Financializing Poverty: Labor and Risk in Indian Microfinance

(Author)
Available

Description

Microfinance is the business of giving small, collateral-free loans to poor borrowers that are paid back in frequent intervals with interest. While these for-profit microfinance institutions (MFIs) promise social and economic empowerment, they have mainly succeeded at enfolding the poor-especially women-into the vast circuits of global finance. Financializing Poverty ethnographically examines how the emergence of MFIs has allowed financial institutions in the city of Kolkata, India, to capitalize on the poverty of its residents.

This book reveals how MFIs have restructured debt relationships in new ways. On the one hand, they have opened access to new streams of credit. However, as the network of finance increasingly incorporates the poor, the "inclusive" dimensions of microfinance are continuously met with rigid forms of credit risk management that reproduce the very inequality the loans are meant to alleviate. Moreover, despite being collateral-free loans, the use of life insurance to manage the high mortality rates of poor borrowers has led to the collateralization of life itself. Thus the newfound ability of the poor to use MFI loans has entrapped them in a system dependent not only on their circulation of capital, but on the poverty that threatens their lives.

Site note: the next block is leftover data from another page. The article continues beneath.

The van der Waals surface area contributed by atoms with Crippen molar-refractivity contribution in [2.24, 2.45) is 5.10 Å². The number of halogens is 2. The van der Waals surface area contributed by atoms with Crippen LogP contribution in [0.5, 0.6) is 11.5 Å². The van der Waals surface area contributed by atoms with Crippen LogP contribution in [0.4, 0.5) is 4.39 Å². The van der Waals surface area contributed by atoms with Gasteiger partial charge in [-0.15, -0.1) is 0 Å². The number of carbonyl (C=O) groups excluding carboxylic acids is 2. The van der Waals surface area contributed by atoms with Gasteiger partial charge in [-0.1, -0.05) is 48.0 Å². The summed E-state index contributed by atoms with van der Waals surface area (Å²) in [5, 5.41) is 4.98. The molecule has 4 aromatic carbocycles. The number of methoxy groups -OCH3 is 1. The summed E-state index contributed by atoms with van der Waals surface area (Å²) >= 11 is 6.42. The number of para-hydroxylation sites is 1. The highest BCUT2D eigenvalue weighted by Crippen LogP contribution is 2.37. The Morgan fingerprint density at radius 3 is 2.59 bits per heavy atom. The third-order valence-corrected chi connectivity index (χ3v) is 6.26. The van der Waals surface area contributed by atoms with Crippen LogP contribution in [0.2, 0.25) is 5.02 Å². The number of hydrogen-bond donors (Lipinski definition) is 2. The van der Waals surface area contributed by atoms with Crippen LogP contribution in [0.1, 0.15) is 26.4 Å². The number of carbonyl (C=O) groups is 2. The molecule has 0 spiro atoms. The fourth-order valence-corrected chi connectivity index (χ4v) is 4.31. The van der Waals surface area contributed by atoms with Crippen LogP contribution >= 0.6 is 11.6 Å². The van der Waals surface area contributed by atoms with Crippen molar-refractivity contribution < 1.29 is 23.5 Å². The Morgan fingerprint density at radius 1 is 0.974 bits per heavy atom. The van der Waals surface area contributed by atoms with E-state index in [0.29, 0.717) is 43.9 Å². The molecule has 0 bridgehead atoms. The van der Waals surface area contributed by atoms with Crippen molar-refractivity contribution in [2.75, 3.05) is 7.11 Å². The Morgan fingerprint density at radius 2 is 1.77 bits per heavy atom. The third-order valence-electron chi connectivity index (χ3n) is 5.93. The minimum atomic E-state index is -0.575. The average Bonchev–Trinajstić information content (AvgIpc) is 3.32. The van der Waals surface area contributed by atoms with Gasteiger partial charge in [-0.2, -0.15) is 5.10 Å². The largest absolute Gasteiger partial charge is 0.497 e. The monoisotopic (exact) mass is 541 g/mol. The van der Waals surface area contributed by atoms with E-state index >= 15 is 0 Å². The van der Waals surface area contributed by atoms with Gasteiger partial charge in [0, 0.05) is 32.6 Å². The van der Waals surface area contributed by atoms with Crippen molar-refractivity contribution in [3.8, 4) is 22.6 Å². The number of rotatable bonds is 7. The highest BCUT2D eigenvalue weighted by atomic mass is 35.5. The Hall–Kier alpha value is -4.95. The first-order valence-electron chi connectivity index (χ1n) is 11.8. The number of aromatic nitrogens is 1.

Product Details

Price
£22.99  £21.38
Publisher
Stanford University Press
Publish Date
Language
English
Type
Paperback
EAN/UPC
9781503605886

Earn By Promoting Books

Earn money by sharing your favourite books through our Affiliate programme.

Become an Affiliate
We use cookies and similar methods to recognize visitors and remember their preferences. We also use them to help detect unauthorized access or activity that violate our terms of service, as well as to analyze site traffic and performance for our own site improvement efforts. To learn more about these methods, including how to disable them view our Cookie Policy.